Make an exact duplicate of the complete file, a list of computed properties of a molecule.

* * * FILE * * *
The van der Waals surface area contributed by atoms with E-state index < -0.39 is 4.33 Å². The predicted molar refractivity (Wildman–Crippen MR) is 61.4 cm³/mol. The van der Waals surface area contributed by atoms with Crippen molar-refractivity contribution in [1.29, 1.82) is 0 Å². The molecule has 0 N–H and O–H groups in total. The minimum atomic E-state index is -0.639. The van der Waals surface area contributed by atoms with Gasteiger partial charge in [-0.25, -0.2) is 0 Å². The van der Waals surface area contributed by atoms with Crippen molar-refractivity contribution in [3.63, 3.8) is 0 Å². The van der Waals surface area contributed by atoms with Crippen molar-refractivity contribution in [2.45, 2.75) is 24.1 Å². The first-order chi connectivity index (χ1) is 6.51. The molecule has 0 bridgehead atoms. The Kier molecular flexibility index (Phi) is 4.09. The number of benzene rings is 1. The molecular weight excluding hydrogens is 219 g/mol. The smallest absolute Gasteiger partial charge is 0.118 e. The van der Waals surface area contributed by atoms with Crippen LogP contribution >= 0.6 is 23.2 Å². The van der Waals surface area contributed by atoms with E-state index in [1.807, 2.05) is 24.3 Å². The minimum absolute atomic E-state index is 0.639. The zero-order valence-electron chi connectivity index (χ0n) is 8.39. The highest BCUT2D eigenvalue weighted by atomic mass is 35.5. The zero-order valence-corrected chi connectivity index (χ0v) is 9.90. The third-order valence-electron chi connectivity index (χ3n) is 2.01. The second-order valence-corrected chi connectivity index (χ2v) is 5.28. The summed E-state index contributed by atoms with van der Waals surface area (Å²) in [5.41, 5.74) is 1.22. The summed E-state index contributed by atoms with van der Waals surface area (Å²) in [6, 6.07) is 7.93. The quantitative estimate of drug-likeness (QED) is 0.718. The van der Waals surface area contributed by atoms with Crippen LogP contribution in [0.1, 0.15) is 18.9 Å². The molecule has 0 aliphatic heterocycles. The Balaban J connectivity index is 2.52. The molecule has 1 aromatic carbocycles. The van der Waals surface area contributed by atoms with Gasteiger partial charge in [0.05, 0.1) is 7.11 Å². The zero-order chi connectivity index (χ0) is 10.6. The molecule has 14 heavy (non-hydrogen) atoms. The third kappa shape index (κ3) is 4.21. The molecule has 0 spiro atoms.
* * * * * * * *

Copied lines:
The van der Waals surface area contributed by atoms with E-state index < -0.39 is 4.33 Å². The predicted molar refractivity (Wildman–Crippen MR) is 61.4 cm³/mol. The van der Waals surface area contributed by atoms with Crippen molar-refractivity contribution in [1.29, 1.82) is 0 Å². The molecule has 0 N–H and O–H groups in total. The minimum atomic E-state index is -0.639. The van der Waals surface area contributed by atoms with Gasteiger partial charge in [-0.25, -0.2) is 0 Å². The van der Waals surface area contributed by atoms with Crippen molar-refractivity contribution in [3.63, 3.8) is 0 Å². The van der Waals surface area contributed by atoms with Crippen molar-refractivity contribution in [2.45, 2.75) is 24.1 Å². The first-order chi connectivity index (χ1) is 6.51. The molecule has 0 bridgehead atoms. The Kier molecular flexibility index (Phi) is 4.09. The number of benzene rings is 1. The molecular weight excluding hydrogens is 219 g/mol. The smallest absolute Gasteiger partial charge is 0.118 e. The van der Waals surface area contributed by atoms with Crippen LogP contribution >= 0.6 is 23.2 Å². The van der Waals surface area contributed by atoms with E-state index in [1.807, 2.05) is 24.3 Å². The minimum absolute atomic E-state index is 0.639. The zero-order valence-electron chi connectivity index (χ0n) is 8.39. The highest BCUT2D eigenvalue weighted by atomic mass is 35.5. The zero-order valence-corrected chi connectivity index (χ0v) is 9.90. The third-order valence-electron chi connectivity index (χ3n) is 2.01. The second-order valence-corrected chi connectivity index (χ2v) is 5.28. The summed E-state index contributed by atoms with van der Waals surface area (Å²) in [5.41, 5.74) is 1.22. The summed E-state index contributed by atoms with van der Waals surface area (Å²) in [6, 6.07) is 7.93. The quantitative estimate of drug-likeness (QED) is 0.718. The van der Waals surface area contributed by atoms with Crippen LogP contribution in [0.1, 0.15) is 18.9 Å². The molecule has 0 aliphatic heterocycles. The Balaban J connectivity index is 2.52. The molecule has 1 aromatic carbocycles. The van der Waals surface area contributed by atoms with Gasteiger partial charge in [0.05, 0.1) is 7.11 Å². The zero-order chi connectivity index (χ0) is 10.6. The molecule has 14 heavy (non-hydrogen) atoms. The third kappa shape index (κ3) is 4.21. The molecule has 0 spiro atoms.